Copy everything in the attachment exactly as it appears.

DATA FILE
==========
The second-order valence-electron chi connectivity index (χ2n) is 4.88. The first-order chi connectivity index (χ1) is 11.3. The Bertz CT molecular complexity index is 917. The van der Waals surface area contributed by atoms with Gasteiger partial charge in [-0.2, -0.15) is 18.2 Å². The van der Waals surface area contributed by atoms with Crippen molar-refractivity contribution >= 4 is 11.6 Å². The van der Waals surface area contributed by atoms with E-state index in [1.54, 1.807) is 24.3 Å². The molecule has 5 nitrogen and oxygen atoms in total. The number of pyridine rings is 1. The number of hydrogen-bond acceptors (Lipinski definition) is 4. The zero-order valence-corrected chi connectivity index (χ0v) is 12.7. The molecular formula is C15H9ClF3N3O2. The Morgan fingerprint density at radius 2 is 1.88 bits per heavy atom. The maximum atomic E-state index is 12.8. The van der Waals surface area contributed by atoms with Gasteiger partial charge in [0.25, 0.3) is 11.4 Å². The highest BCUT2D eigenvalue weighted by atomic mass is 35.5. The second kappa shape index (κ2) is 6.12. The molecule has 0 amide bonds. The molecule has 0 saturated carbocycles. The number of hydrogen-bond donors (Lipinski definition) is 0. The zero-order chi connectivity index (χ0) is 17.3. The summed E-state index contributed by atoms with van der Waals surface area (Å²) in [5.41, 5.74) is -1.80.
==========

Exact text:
The second-order valence-electron chi connectivity index (χ2n) is 4.88. The first-order chi connectivity index (χ1) is 11.3. The Bertz CT molecular complexity index is 917. The van der Waals surface area contributed by atoms with Gasteiger partial charge in [-0.2, -0.15) is 18.2 Å². The van der Waals surface area contributed by atoms with Crippen molar-refractivity contribution >= 4 is 11.6 Å². The van der Waals surface area contributed by atoms with E-state index in [1.54, 1.807) is 24.3 Å². The molecule has 5 nitrogen and oxygen atoms in total. The number of pyridine rings is 1. The number of hydrogen-bond acceptors (Lipinski definition) is 4. The zero-order valence-corrected chi connectivity index (χ0v) is 12.7. The molecular formula is C15H9ClF3N3O2. The Morgan fingerprint density at radius 2 is 1.88 bits per heavy atom. The maximum atomic E-state index is 12.8. The van der Waals surface area contributed by atoms with Gasteiger partial charge in [0.25, 0.3) is 11.4 Å². The highest BCUT2D eigenvalue weighted by atomic mass is 35.5. The second kappa shape index (κ2) is 6.12. The molecule has 0 amide bonds. The molecule has 0 saturated carbocycles. The number of hydrogen-bond donors (Lipinski definition) is 0. The zero-order chi connectivity index (χ0) is 17.3. The summed E-state index contributed by atoms with van der Waals surface area (Å²) in [5.41, 5.74) is -1.80.